« Reply #15 on: March 05, 2006, 11:34:08 AM »
Lol! I would rather have attractive males though.

Duh, mto. Eliminate women = more men = higher likelihood of hot ones!
I've seen too many hot LSD guys get rejected from the schools I'm likely to attend..  ;)
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redemption

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Re: Construct your own Admissions system
« Reply #16 on: March 05, 2006, 11:37:21 AM »
do we already have a consensus on exactly what sort of student body we want? 

Only a vague one: a student body that it would be a pleasure to teach; a student body whose members that would learn from each other; a student body (in my Top School case) that would have the highest chance of achieving extraordinary societal outcomes through law.

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mto83

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Re: Construct your own Admissions system
« Reply #17 on: March 06, 2006, 03:46:55 PM »
Lol! I would rather have attractive males though.

Duh, mto. Eliminate women = more men = higher likelihood of hot ones!
I've seen too many hot LSD guys get rejected from the schools I'm likely to attend..  ;)

yes, higher likelihood, but i wouldn't want to leave that up to chance. ;)

shaz

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Re: Construct your own Admissions system
« Reply #18 on: March 20, 2006, 02:56:33 AM »
"...the 35 year old war vet who got a 165 on the LSAT but who got kicked out of BYU for smoking pot and having sex with a mormon girl while drinking coffee."

truly, one of your best lines ever.  ;D


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lsatflunkie

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Re: Construct your own Admissions system
« Reply #19 on: March 25, 2006, 10:44:05 AM »
I think I've been distracted by the sexual threads on the off topic side- I missed this thread entirely... ::)

First, chairman, I love your humor.  At first, as I read your post about women and law school, I was floored; then, as I continued reading, I realized you were joking- nice job confusing me while making my blood pressure rise :)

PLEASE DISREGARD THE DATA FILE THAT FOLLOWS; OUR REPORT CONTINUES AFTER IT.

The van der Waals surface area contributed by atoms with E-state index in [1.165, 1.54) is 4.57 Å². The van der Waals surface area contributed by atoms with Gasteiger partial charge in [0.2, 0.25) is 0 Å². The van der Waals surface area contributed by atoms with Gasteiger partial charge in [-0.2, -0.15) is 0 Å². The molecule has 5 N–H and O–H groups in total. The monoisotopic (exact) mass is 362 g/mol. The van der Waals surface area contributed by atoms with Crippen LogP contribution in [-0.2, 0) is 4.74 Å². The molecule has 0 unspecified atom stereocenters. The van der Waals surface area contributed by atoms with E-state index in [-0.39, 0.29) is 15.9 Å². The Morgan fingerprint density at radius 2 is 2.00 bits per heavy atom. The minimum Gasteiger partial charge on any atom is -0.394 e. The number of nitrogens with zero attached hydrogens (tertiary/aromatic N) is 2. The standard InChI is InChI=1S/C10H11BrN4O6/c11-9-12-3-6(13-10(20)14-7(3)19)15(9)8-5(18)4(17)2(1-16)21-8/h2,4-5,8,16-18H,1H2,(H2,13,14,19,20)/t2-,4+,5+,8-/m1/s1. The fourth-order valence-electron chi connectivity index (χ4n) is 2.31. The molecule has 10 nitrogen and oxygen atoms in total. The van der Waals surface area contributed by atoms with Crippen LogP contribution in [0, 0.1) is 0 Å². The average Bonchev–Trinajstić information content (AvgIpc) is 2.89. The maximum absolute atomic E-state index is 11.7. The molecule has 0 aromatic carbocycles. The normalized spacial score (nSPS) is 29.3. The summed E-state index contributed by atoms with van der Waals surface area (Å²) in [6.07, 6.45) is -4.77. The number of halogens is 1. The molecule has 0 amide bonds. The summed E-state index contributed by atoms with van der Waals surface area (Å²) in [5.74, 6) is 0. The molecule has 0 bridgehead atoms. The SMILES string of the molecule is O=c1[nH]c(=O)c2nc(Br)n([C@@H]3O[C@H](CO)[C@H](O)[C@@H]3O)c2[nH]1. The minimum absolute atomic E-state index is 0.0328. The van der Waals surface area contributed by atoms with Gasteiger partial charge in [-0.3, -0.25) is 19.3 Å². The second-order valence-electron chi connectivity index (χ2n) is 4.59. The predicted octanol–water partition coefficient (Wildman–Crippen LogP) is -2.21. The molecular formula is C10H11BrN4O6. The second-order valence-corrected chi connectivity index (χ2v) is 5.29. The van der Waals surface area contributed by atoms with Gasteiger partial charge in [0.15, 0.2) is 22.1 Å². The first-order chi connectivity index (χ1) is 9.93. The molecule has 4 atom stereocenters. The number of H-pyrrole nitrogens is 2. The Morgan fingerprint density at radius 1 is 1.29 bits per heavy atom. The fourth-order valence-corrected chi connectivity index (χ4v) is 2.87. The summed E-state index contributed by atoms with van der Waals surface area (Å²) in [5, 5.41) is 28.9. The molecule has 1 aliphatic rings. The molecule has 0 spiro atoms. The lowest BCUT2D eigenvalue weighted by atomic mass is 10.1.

Second, Chairman, I think you've summed up why the LSAT shouldn't be so heavily weighed- good job.

I have to add my 2 cents and my years of experience and respond to Red's suggestion about  work experience not playing a role.  As someone who has been in the legal field for several years,  I am speaking from my personal experience with recent law school graduates and their lack of ability when it comes to certain aspects of the practice of law. While they have the skills to research an issue that arises and they have the ability to find cases on point to draft a memo of law or a motion, they sometimes lack the ability to make a simple decision on how to handle a particular situation without having some case in front of them to analyze and compare against or to the matter at hand.  I find this to be of great concern, especially since there's certainly a lot of cases of first impression- as obviously not all issues have been heard and tried.  A lawyer is supposed to be able to make quick decisions on how to handle a particular issue that arises in a moments notice- sometimes without a case to refer to or without a case bearing any comparison.  While one can pull some issue from a case not exactly on point to try to form an argument based upon that other case's issue- I think "lawyering" is more of an innate ability that is merely magnified by law school. Those that have the innate ability become the greatest lawyers.  And, while I think law school can teach "lawyering," I certainly do not think this is taught in the first year.  If one does not have the innate ability to think like a lawyer, then training one's mind to think like a lawyer comes from experience in real practice.  However, most law schools do not offer "real practice" clinical types of experience usually until the 3rd year.  Furthermore, we have to look at the countless LS graduates that despise what they do.  If there was a requirement of sorts- that each applicant spend 2 years in a legal environment, I think we'd have a much better representation of not only those who have the innate abilty to "lawyer" but also a better pool of lawyers.   

Which leads me to my next differing opinion- the LSAT.  The LSAT does not serve as a good measure for admittance to law school for several reasons.  While the LSAT measures one's ability to reason and to do so quickly, it does not measure one's ability to argue or to argue something that hasn't been argued before.  It does not measure one's ability to draft a compelling, well written argument. It does not measure one's innate ability to formulate an argument based upon a given set of facts, elements of law, and applying those facts to the law.  Except of course, perhaps the writing sample - which touches on this in a very miniscule way, but that isn't part of the score- so it doesn't count for much.  Utilizing the LSAT alone to measure one's success in law school is contradictory, since it merely measures one's success in the first year. (And  by measuring one's ability to "learn" the LSAT.)  Furthermore, how can success in the first year of LS be measured when there is not a fair representation of High LSAT scorers vs. Low LSAT scorers because the low LSAT scorers aren't getting into law schools in the first place?

Just some things to think about...